A climate target group is in turmoil after greenlighting a plan to allow companies to use carbon credits to offset greenhouse gas (GHG) emissions across their value chain. 

The Science-Based Targets Initiative (SBTi), a climate action organization that sets targets for corporations to achieve carbon neutrality by 2050, is in damage control for embracing, then walking back on, a carbon credit plan. SBTi has acted as the de facto carbon credit verification organization for corporate climate plans

A document from the company, however, revealed carbon offsetting practices encouraging the sale of carbon credits “are ineffective in delivering emissions reductions.” Despite this push, the carbon credit market is only valued at $2 billion—nowhere near the projected goal of $250 billion by 2050. This poor return led forecasters to downgrade the carbon credit market.

However, many of SBTi’s financial backers—including the Bezo Earth Fund—would like companies to proceed with the practice. Former Biden administration Climate Envoy John Kerry heavily lobbied for and supported this plan, as well.

This revelation comes after oil giant Shell reportedly sold “millions” of phantom credits for carbon that was never captured—including for rice farming. A recent report also found carbon offsetting doesn’t curb deforestation either.

IWF Center for Energy and Conservation has closely tracked the controversial practice of carbon offsetting and carbon credit sales. Pop singer Taylor Swift was guilted into the practice, despite its many shortcomings. And I’ve written on our website how the practice will doom the Environmental, Social, and Governance (ESG) movement:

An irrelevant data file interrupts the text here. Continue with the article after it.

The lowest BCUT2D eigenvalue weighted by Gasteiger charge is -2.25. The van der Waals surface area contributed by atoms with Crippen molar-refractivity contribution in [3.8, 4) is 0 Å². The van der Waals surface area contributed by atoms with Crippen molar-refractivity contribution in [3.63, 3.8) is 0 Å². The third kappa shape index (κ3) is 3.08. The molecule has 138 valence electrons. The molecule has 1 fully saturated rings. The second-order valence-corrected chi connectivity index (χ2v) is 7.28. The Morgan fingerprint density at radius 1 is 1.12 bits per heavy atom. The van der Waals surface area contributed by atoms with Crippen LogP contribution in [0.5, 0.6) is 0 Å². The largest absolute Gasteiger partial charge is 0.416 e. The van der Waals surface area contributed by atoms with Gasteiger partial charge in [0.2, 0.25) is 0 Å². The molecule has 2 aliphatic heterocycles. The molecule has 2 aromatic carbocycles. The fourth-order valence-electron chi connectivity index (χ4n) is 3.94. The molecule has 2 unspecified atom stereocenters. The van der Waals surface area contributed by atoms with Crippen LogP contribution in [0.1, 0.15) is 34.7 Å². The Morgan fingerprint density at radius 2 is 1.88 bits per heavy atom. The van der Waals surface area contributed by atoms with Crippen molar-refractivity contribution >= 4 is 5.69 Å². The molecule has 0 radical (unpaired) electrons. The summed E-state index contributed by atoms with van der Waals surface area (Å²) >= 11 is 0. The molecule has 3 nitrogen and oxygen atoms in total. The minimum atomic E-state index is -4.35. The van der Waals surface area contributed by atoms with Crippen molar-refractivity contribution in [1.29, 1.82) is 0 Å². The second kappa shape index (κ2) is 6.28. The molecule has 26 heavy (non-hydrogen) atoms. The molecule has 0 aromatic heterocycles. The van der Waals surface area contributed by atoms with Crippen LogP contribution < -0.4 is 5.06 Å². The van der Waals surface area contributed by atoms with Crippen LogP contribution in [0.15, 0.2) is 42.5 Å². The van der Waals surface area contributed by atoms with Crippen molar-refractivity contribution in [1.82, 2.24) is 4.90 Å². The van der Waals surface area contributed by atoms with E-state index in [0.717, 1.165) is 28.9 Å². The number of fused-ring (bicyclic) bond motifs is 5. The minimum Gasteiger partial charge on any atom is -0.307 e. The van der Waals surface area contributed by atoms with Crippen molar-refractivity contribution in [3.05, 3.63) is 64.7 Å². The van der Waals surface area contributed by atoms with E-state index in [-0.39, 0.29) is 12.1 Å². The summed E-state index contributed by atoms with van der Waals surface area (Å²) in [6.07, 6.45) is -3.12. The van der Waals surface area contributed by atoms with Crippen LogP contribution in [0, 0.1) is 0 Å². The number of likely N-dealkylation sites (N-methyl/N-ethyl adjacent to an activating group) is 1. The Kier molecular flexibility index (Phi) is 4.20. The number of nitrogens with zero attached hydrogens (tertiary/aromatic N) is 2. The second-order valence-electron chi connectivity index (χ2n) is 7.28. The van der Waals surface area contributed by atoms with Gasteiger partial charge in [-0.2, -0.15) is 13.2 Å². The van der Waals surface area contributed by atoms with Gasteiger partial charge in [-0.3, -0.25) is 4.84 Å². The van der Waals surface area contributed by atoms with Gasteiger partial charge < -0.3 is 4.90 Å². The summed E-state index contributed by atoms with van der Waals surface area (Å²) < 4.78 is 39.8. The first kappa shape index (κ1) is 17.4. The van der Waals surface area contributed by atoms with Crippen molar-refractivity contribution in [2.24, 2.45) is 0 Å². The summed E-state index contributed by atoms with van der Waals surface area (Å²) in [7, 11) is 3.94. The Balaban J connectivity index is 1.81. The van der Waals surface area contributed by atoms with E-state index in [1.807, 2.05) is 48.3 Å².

Much like carbon offsets, high ESG scores often obfuscate environmental reality…Virtue signaling on the environment—by way of carbon offsets or employing ESG principles—undermines true conservation efforts. 

The problem isn’t the current voluntary nature of carbon offsets or credits; it’s the concept altogether. 

Why is carbon offsetting not gaining more traction? The practice inflates emission reduction promises while reduction goals lean on vague future forecasts. Carbon credits are consistently shown to be worthless, and offsetting is considered a “scam” that, ironically, invites environmental damage under the guise of going net zero. 

For example, the newly finalized Bureau of Land Management (BLM) Conservation Landscape and Health rule will allow solar companies to bid on restoration and mitigation leases to offset their negative impact on public lands. Per a related fact sheet: “The solar project developer or another entity could apply for a mitigation lease to restore or protect wilderness and recreation values in a different location for the duration of the project impacts, thereby offsetting the unavoidable impacts of the development.”

It’s very hard to abandon a “carbon-intensive” lifestyle unless you’re willing to accept unreliable power sources and a lower standard of living. That’s why many net-zero proponents project the image yet never abandon first-world living standards. Consumers shouldn’t be guilted either.

From the faux carbon market known as the Regional Greenhouse Gas Initiative (RGGI) to carbon offsets, the CEC has found punitive policies curb and tax carbon disproportionately hurt consumers and fail to deliver environmental benefits.  

To learn more about carbon offsetting, go HERE.